Gazan children get first glimpse of Jerusalem in UN-run tour
Dozens of Palestinian children from the Gaza Strip saw Jerusalem and two of its holy sites for the first time on Sunday as part of a UN-run exchange program.
Ninety-one children aged between eight and 14 crossed from the Palestinian enclave into Israel before visiting Jerusalem, according to the United Nations agency for Palestinian refugees UNRWA.
All but seven had never been out of Gaza, said UNRWA’s Scott Anderson.
The children visited the Church of the Holy Sepulchre, built at the site where Christians believe Jesus was crucified and buried, and the Al-Aqsa mosque compound nearby, he said. Both sites are in Jerusalem’s Old City.
The children prayed and took pictures at the mosque compound, which also includes the golden-topped Dome of the Rock, an AFP journalist reported.
The compound is the third-holiest in Islam and the most sacred for Jews, who refer to it as the Temple Mount.
“They were over-the-moon excited,” Anderson said. “There’s really no other way to describe it.”
The children later travelled to Ramallah and will remain in the West Bank until Friday. They will visit various West Bank cities throughout the week.
The Gaza Strip, run by the terrorist group Hamas, has been under an Israeli blockade for a decade.
Hamas seeks the destruction of Israel and has fought three major rounds of conflict against it since seizing Gaza in 2007. Over the years, it has fired thousands of rockets into Israel, tunneled under the border to carry out attacks, and orchestrated suicide bombings that have killed hundreds of Israelis.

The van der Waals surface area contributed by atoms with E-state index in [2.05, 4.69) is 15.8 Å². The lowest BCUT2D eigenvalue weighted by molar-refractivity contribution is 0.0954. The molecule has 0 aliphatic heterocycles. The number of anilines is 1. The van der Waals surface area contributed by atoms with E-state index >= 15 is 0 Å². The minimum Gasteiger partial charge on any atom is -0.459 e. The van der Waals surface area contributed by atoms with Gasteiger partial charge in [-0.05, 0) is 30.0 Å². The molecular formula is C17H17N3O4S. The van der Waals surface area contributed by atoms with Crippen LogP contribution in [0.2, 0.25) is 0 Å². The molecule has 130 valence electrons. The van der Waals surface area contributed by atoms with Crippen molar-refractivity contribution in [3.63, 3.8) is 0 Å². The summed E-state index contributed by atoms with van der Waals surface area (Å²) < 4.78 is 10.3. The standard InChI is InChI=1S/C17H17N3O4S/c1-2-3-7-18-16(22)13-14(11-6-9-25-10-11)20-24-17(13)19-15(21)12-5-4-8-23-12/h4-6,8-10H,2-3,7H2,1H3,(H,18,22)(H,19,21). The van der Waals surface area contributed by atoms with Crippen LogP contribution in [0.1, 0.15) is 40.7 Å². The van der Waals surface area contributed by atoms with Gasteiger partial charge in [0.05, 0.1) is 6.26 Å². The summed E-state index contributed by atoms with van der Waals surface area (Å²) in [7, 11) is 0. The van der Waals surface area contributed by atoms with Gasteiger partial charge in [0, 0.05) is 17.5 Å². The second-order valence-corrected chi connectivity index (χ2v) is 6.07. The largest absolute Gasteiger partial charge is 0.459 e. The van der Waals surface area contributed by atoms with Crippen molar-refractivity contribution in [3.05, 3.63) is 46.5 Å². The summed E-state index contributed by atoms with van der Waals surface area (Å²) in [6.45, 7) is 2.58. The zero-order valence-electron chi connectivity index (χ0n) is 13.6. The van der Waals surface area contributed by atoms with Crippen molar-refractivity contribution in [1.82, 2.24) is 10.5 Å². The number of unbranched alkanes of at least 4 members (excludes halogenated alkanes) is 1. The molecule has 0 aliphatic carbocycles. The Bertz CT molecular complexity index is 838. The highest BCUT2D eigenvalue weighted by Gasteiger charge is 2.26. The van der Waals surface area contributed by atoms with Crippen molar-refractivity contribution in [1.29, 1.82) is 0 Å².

UN officials have called for an end to the blockade, citing deteriorating humanitarian conditions in the enclave of two million people.
Israel says its blockade is essential to prevent terrorists from obtaining materials to fortify military positions, dig tunnels and build rockets to fire at the Jewish state.
Gazans need Israeli permission to visit the West Bank and Jerusalem, which requires them to enter Israeli territory.
The vast majority of the children on Sunday’s trip had never been to Jerusalem even though it is only some 75 kilometers (around 45 miles) from Gaza City.
Gaza’s crossing with Egypt — the only other country with which it shares a border — has also remained largely closed in recent years.
The exchange program, in its first year, included 38 Palestinian children from the West Bank visiting the Gaza Strip a few weeks ago.
UNRWA hopes to carry out more such exchanges in the future. (the Times of Israel)
Trump must question Abbas-PLO commitment to peace with Israel
by David Singer J Wire
The planned visit to the Middle East at the end of August by President Trump’s Senior Advisor Jared Kushner, Special Envoy for International Negotiations Jason Greenblatt and Deputy National Security Adviser for Strategy Dina Powell – presents a wonderful opportunity for them to test the commitment of the PLO and its leader Mahmoud Abbas to concluding a peace treaty with Israel…writes David Singer.
Abbas needs to confirm or reject his following remarks reported on 11 January 2014:
“Referring to Israeli demands to recognise Israel as a Jewish state, Abbas said, “This is a story that we have heard only in the last two years. We won’t recognise and accept the Jewishness of Israel. We have many excuses and reasons that prevent us from doing so.”
Abbas was speaking during a meeting in his office with dozens of east Jerusalem residents.
Israel’s problem is that the Palestinians know more than the Israelis about history and geography, he said. “We talk about what we know,” he said.